Scaramouche was portrayed as a man of energetic actions, moving his heads and hands constantly to illustrate what he is saying, sometimes pretending to mime in exotic languages such as Turkish and Chinese. The character is recognised for his ability to transmit emotions to the audience, utilising a range of forms of expression including pitched laughter as well as physical gestures.
SCARAMOUCHE IN THEATRE
Scaramouche eventually became incorporated as an iconic character in ‘Punch and Judy’ (puppet shows derived from Commedia dell’arte that comprise a sequence of short slapstick scenes), where he is the owner of ‘Toby the Dog’, another stock character. Scaramouche is frequently slapped by Punch, causing his head to come off his shoulders. This has resulted in Scaramouche becoming associated with a class of puppets with extendable necks.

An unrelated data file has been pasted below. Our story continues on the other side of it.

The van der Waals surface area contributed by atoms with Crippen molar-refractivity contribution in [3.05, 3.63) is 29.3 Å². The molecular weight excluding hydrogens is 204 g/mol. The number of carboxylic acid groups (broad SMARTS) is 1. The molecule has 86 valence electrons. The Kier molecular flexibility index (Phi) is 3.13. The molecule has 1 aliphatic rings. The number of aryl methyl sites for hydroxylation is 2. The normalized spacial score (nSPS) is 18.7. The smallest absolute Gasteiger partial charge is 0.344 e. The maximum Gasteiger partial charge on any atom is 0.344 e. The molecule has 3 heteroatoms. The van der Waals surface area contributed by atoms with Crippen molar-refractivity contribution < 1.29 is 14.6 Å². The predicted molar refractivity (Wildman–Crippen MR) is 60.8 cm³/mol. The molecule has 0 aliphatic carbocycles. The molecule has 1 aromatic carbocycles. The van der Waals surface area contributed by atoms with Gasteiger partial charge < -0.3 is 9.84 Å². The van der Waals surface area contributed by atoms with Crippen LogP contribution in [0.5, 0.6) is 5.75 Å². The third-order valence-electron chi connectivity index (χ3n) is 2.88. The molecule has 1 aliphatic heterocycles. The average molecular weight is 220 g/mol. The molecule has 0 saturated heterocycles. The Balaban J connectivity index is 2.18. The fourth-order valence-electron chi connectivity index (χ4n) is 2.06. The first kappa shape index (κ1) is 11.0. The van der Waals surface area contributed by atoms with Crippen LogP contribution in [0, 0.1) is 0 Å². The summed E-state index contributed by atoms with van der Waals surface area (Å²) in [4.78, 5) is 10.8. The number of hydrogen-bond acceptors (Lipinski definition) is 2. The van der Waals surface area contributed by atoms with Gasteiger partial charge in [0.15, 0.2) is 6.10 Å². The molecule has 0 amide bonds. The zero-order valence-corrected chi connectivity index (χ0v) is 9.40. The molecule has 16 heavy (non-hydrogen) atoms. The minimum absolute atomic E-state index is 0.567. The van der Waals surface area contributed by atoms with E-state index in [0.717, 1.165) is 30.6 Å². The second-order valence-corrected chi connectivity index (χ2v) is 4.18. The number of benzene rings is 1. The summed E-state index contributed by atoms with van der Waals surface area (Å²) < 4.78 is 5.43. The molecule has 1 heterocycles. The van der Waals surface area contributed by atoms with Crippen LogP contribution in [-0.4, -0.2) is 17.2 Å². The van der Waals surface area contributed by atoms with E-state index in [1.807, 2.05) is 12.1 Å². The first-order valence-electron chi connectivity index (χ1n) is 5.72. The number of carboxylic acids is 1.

SCARAMOUCHE IN POPULAR CULTURE
Scaramouche frequently appears and is referenced in popular culture. Historical novels, plays, film adaptations and TV series invariably portray him as a swashbuckling character. However, his most well-known representation may be an appearance in the ever-popular song “Bohemian Rhapsody”, written by Freddie Mercury of the British rock band Queen for their 1975 album ‘A Night at the Opera’. The lyrics include a catchy line asking Scaramouche if he would like to perform the dance known as a fandango. Scaramouche is also the name of the lead female role in the jukebox musical play ‘We Will Rock You’, which is based around Queen’s music.
Finally, the appointment of Anthony Scaramucci – a.k.a. ‘the Mooch’, an American financier and entrepreneur – as the White House communications director in July 2017, prompted an 8,185% increase in online searches for Scaramouche, according to Merriam-Webster.